Property Tax: Loan Interest Relief Restrictions
You may need to re-evaluate your property business ...
POSTED BY HELEN BEAUMONT ON 14/07/2017 @ 8:00AM
It has been known for a while about the impact that loan interest relief restrictions will have on residential landlords. However, it still surprises me the number of people that I meet that have not yet considered how this will impact on their finances ...
Your property tax bill may rise considerably over the next few years!
copyright: andreypopov / 123rf stock photo (licensee)
So why might this be? 2017/18 is the first year of the restriction and so landlords will not yet be feeling the bite. Combine this with the fact that interest rates are low, so while the increase in tax will undoubtedly hurt, it may just be bearable.
However, with interest rates predicted to rise in 2018, things may become painful!"
So what are the tax changes? Well, in the Summer Budget 2015, it was announced that new rules would be introduced to cap tax relief on mortgage interest, for residential property landlords.
Tax relief is to be restricted to the basic rate of 20% and individuals with properties that meet the definition of a furnished holiday let will be unaffected by these changes.
The changes are being phased in over 4 years and started in April 2017 as follows:
Tax Year 2017/18 - 75% finance costs relievable, 25% restricted to basic rate
Tax Year 2018/19 - 50% finance costs relievable, 50% restricted to basic rate
Tax Year 2019/20 - 25% finance costs relievable, 75% restricted to basic rate
Tax Year 2020/21 - All at basic rate
Significant additional costs will arise as a result of these changes, particularly for those that own property portfolios that are highly geared.
To help illustrate the effect of the changes for higher rate taxpayers, the following example compares the taxation of rental profits in 2016/17 with 2020/21. Let's say that Ted owns a single unfurnished buy to let property and is a 40% tax payer:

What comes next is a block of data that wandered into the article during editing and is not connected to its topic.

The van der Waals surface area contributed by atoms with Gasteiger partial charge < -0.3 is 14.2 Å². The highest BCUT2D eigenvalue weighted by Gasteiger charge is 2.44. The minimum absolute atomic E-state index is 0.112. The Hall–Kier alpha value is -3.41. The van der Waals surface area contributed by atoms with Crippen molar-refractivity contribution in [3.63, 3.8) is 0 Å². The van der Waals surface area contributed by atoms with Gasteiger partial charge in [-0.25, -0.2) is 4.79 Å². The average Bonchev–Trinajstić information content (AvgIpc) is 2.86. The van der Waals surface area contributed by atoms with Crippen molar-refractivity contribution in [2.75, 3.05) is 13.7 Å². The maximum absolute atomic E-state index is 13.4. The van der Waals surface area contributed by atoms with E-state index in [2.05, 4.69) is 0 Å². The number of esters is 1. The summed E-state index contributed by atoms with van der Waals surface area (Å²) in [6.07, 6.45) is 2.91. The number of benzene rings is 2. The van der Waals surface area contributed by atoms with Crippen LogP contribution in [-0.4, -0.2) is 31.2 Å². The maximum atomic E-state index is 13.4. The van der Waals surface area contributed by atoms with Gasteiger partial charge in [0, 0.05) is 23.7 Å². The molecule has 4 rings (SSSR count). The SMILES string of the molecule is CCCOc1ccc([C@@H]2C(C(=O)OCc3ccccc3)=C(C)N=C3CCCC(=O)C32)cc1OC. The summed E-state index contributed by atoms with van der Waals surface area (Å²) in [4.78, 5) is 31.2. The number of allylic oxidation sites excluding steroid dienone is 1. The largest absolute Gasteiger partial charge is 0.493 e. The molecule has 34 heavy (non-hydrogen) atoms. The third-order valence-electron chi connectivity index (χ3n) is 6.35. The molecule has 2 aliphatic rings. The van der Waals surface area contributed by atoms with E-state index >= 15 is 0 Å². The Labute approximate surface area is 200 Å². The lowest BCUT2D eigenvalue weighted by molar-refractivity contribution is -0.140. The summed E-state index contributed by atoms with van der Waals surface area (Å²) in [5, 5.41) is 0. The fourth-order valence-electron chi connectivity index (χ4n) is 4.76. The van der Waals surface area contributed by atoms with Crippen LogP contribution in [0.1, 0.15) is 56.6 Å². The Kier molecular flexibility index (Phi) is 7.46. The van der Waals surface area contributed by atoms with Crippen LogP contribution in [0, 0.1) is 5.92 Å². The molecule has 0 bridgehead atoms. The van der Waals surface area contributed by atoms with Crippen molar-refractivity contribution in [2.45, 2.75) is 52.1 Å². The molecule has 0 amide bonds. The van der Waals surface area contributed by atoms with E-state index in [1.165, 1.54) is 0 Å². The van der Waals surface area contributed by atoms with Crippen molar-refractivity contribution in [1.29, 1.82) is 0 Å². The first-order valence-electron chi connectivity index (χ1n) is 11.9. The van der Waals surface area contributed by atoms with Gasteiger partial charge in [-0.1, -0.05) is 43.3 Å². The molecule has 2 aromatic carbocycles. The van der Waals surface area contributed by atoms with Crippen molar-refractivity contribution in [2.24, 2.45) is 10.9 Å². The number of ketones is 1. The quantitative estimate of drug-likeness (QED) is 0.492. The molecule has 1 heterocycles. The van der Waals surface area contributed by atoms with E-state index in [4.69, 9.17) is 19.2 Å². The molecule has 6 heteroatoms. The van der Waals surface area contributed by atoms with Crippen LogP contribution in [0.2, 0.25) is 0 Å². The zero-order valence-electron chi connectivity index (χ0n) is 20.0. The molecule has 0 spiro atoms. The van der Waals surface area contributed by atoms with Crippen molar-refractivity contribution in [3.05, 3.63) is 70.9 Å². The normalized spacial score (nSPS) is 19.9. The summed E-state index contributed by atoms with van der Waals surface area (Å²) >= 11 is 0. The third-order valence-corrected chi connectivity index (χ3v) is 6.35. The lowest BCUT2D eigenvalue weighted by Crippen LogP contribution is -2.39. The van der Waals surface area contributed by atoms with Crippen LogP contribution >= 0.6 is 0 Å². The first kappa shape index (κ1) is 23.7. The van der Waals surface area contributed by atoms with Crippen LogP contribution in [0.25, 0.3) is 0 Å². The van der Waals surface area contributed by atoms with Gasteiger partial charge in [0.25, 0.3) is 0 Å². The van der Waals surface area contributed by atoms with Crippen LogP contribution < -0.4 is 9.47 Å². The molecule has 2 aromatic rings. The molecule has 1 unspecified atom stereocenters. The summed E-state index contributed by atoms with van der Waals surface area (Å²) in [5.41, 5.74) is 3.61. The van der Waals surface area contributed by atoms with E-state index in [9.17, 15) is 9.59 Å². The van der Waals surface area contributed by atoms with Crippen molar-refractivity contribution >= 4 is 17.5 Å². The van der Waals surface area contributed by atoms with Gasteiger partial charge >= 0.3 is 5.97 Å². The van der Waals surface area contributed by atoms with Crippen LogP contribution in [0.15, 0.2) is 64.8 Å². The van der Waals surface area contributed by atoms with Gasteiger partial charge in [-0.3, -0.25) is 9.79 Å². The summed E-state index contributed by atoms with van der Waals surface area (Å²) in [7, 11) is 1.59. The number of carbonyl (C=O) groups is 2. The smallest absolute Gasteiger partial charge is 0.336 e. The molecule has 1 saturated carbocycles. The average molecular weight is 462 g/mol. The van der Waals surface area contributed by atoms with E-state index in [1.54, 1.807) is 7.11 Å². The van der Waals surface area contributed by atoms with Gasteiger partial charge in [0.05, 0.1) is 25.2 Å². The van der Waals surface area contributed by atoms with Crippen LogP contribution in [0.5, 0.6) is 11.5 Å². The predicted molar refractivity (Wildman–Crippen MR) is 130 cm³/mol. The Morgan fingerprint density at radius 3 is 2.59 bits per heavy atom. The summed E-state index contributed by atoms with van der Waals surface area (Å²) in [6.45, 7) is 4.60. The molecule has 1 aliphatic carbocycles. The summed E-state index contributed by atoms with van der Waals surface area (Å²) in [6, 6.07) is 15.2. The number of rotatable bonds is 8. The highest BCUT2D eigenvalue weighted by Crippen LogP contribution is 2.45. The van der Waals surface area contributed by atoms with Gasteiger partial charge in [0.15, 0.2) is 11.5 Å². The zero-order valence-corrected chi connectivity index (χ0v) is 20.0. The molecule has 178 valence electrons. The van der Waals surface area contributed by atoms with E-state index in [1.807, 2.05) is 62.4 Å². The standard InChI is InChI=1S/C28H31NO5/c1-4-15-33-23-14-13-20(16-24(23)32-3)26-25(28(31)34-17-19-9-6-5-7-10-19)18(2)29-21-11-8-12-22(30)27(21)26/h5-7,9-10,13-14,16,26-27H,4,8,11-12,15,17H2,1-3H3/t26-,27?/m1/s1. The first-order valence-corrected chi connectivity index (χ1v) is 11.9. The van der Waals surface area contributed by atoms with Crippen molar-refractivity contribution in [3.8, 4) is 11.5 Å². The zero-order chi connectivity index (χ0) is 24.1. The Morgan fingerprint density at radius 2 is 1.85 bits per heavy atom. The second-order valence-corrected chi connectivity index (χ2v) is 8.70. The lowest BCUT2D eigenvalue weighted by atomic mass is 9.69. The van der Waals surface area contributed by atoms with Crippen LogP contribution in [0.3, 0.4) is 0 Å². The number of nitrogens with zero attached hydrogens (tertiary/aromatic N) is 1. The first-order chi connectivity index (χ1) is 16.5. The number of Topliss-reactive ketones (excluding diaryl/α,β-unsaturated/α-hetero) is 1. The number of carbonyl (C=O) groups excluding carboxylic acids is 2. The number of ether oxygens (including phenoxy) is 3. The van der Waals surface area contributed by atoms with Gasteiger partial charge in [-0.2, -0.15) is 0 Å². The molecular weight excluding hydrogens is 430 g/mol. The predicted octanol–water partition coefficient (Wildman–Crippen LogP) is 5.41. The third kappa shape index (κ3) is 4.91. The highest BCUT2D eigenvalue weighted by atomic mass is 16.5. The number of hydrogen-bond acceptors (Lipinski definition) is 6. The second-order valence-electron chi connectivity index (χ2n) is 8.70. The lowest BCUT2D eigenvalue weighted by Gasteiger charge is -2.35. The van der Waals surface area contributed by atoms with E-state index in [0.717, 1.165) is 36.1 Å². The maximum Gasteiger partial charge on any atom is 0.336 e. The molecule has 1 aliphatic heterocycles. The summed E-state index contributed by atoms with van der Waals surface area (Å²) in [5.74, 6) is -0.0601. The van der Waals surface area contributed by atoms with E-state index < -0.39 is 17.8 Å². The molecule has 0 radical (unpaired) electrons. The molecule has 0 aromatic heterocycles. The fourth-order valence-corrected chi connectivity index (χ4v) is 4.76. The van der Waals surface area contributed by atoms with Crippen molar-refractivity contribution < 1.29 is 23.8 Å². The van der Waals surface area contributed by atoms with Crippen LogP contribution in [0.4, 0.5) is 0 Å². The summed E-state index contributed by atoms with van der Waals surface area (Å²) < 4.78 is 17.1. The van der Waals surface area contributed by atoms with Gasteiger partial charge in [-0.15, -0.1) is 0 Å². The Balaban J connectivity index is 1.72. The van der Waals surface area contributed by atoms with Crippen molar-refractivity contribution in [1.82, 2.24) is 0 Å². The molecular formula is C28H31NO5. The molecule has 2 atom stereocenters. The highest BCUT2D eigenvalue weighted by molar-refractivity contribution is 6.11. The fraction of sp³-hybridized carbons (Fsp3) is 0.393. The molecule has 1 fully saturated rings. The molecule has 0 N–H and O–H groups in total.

In this case, whilst Ted's liability will increase, he still has cash in his pocket. However, for some landlords who have a portfolio of properties which are very highly geared may, as a result of these changes, be out of pocket after tax.
"These landlords will need to assess the viability of their business going forward!"
One of the options open to such a landlord is considered in my blog post called Transferring a Property Letting Business To A Company and for further advice, do give me a call on 01908 774323 or click here to send me an email enquiry and I'll see how I can help you.
Until next time ...
If you're looking to work with an expert tax advisor with a wide range of tax experience, do visit www.essendontax.co.uk to find out more about me and discover how I can help!
More about Helen Beaumont ...
Helen brings the personal tax planning experience of the top 20 tax companies to Essendon. Formerly of MacIntyre Hudson (with 45 offices nationwide), Helen worked at Chancery for more than 10 years before joining Essendon as the personal tax specialist.
Tax Planning can make a considerable difference to your tax liability. Helen’s specialist knowledge in tax planning and experience ensures every opportunity to minimise your tax bill is utilised. By analysing your investments, income, profit and expenditures, Helen will provide strategic tax planning expertise that could offer significant savings, whilst delivering clear, honest advice and guidance.
When Helen is not at Essendon she spends time with her young son and likes going on long walks with the family dog.
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